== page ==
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My app will feature tokens to fund some in app functions. If someone clicks a menu button to run a paid function and has insufficient tokens, they should be prompted with a new token purchase menu to buy more tokens. After purchasing sufficient tokens, the requested function that prompted the token purchase should then run automatically.

I am having trouble figuring out the best way to make the paid function automatically run after the tokens are purchased. The best way I could think of is as follows.

In my main menus I am instantiating buttons to run paid functions essentially as follows:

 GameObject menuOption = Instantiate(Resources.Load<GameObject>("Menu Text Toggle Option")) as GameObject;

        //BUILD IN THE CLICK FUNCTION
        menuOption.GetComponentInChildren<Button>().onClick.AddListener(delegate {
          
            if (userTokens >= costOfActivity) {
                userTokens -= costOfActivity;
                Debug.Log("PURCHASED FUNCTION OCCURS HERE");
                }

            else {
                Debug.Log("OPEN TOKEN PURCHASE MENU");
                BuildAndOpenTokenPurchaseMenu();
                IAPButton[] iapButtonList = tokenPurchaseMenu.GetComponentsInChildren<IAPButton>();
              
                  for (int i = 0; i < iapButtonList.Length; i++) {

                    //ADD PURCHASED FUNCTION TO RUN ON COMPLETION
                    iapButtonList[i].onPurchaseComplete.AddListener(delegate {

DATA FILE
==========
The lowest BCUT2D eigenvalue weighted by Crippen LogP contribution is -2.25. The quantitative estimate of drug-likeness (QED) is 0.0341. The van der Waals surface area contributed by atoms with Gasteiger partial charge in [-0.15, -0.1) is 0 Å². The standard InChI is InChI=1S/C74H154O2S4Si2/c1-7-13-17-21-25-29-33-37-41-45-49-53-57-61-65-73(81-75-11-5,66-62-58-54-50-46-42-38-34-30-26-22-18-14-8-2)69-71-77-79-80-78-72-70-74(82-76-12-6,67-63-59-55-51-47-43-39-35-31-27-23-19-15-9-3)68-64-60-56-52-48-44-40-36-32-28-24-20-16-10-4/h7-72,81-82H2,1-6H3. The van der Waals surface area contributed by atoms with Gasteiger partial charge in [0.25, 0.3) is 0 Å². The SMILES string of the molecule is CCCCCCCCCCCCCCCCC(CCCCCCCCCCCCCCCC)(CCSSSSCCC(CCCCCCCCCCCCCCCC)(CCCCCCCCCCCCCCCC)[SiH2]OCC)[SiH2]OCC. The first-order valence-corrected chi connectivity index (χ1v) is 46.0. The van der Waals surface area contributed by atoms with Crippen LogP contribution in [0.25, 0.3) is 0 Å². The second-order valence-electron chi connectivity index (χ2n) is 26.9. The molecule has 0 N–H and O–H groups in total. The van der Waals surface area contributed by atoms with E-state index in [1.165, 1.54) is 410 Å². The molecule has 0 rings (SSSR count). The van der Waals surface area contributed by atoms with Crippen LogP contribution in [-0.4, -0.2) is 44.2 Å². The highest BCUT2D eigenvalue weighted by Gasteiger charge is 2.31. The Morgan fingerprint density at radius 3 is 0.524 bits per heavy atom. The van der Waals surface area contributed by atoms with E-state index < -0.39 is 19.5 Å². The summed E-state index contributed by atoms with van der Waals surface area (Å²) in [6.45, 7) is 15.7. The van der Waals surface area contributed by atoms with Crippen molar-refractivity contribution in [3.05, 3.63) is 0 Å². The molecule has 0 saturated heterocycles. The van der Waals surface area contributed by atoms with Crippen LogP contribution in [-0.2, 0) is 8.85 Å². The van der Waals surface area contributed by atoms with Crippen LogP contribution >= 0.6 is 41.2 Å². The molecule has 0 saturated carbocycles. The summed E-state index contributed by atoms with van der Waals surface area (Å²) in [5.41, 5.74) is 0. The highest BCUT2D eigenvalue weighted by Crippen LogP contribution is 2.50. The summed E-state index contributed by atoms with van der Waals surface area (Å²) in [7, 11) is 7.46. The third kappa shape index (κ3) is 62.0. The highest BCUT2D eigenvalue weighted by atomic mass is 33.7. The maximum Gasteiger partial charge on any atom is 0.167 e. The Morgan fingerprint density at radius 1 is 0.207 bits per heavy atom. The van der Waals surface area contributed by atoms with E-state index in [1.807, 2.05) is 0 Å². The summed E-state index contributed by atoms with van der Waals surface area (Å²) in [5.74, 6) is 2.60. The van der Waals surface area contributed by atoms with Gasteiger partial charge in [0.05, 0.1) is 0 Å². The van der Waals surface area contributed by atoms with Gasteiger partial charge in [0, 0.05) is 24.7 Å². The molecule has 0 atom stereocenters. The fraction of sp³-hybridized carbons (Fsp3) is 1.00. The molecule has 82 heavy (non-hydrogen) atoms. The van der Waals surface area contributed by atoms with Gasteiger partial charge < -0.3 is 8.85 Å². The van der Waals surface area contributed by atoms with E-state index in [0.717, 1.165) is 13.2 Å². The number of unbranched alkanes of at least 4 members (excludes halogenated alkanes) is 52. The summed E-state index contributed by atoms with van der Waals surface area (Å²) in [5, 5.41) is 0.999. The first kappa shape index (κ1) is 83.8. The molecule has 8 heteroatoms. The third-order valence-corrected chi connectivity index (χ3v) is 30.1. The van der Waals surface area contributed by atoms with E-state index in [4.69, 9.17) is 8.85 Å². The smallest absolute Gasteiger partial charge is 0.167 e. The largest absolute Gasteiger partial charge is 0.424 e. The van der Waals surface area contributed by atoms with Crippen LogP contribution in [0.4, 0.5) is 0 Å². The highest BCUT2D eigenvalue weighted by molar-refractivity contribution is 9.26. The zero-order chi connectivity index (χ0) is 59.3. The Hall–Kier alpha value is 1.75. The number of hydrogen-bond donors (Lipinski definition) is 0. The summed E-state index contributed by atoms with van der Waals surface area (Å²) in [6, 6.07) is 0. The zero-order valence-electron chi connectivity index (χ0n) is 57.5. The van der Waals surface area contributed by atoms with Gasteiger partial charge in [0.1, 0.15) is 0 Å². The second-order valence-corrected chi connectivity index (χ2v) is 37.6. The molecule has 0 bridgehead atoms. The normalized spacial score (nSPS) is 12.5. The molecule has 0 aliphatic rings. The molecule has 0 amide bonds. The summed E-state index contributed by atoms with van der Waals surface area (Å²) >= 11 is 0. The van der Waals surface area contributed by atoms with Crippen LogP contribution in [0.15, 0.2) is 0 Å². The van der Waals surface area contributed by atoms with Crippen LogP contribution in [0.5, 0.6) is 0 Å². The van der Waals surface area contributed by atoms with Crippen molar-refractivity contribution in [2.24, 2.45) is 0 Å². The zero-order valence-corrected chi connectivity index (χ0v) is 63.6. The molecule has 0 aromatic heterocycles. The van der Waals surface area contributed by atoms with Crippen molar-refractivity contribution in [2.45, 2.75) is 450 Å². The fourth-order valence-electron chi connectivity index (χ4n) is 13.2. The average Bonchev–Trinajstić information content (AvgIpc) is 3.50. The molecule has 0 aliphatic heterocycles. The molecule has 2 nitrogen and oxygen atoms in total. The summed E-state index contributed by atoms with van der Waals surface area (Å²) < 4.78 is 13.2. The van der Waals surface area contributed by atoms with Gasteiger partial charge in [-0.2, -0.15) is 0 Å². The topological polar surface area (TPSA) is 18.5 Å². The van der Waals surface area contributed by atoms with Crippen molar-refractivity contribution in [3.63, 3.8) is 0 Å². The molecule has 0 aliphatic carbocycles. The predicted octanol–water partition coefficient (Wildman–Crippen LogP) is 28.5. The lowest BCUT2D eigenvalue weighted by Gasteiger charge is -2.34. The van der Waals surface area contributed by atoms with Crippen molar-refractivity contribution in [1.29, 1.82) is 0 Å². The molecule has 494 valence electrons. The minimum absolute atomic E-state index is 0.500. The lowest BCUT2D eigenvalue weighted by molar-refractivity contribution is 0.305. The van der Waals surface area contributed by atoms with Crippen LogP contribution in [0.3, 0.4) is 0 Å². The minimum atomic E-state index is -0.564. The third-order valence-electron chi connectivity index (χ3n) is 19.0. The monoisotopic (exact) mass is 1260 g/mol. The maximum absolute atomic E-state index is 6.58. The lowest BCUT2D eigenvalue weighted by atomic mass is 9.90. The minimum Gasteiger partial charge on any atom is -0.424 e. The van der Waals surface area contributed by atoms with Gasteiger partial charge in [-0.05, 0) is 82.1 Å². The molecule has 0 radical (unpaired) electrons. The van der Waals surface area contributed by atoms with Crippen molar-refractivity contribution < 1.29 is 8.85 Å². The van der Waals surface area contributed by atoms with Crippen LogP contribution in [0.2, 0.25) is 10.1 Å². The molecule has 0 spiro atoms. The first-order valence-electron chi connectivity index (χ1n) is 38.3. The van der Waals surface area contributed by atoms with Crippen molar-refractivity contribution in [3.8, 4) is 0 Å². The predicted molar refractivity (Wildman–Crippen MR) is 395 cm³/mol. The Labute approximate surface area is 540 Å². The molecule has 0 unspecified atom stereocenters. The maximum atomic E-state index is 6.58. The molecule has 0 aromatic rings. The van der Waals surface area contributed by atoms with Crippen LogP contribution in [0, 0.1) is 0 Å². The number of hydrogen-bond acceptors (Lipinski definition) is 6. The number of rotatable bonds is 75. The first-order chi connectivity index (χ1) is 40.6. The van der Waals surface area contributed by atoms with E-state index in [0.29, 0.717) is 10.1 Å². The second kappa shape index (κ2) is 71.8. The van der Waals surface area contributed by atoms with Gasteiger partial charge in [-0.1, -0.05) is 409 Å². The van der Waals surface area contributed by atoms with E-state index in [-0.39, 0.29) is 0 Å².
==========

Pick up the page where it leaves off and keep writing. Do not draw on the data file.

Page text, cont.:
userTokens -= costOfActivity;
                        Debug.Log("PURCHASED FUNCTION OCCURS");
                        GameObject.Destroy(tokenPurchaseMenu);
                    });
                }
            }
        });

So in other words, when you click the action button in the paid function menu, it runs the desired function if you have sufficient tokens. However, if you don't have enough tokens, it generates a token purchase menu (eg. from a prefab) and opens this.

The IAP buttons in this freshly generated token purchase menu would just have actions to buy tokens.But in this script I add the function that needs to complete after that purchase is done as a second listener based on whatever button triggered it to generate and open.

The only way this works though is if I destroy the menu and rebuild it each time. Because otherwise if the token menu survives and is just "hidden" when not needed, I would just be adding more and more listeners to it for cumulative extra functions if it's triggered multiple times.

Destroying the token purchase menu and then re-instantiating solves this, but it's wasteful. I think this method would work. But I wonder if there's a better way to do it.

Does this make sense and how would you approach it?

eg. Is there some way I could use the same approach but just remove the extra added listener at the end rather than nuking the whole token purchase menu each time and rebuilding it from scratch?

Thoughts? Thanks.


So if I'm not clear, my code for general function purchase menu is: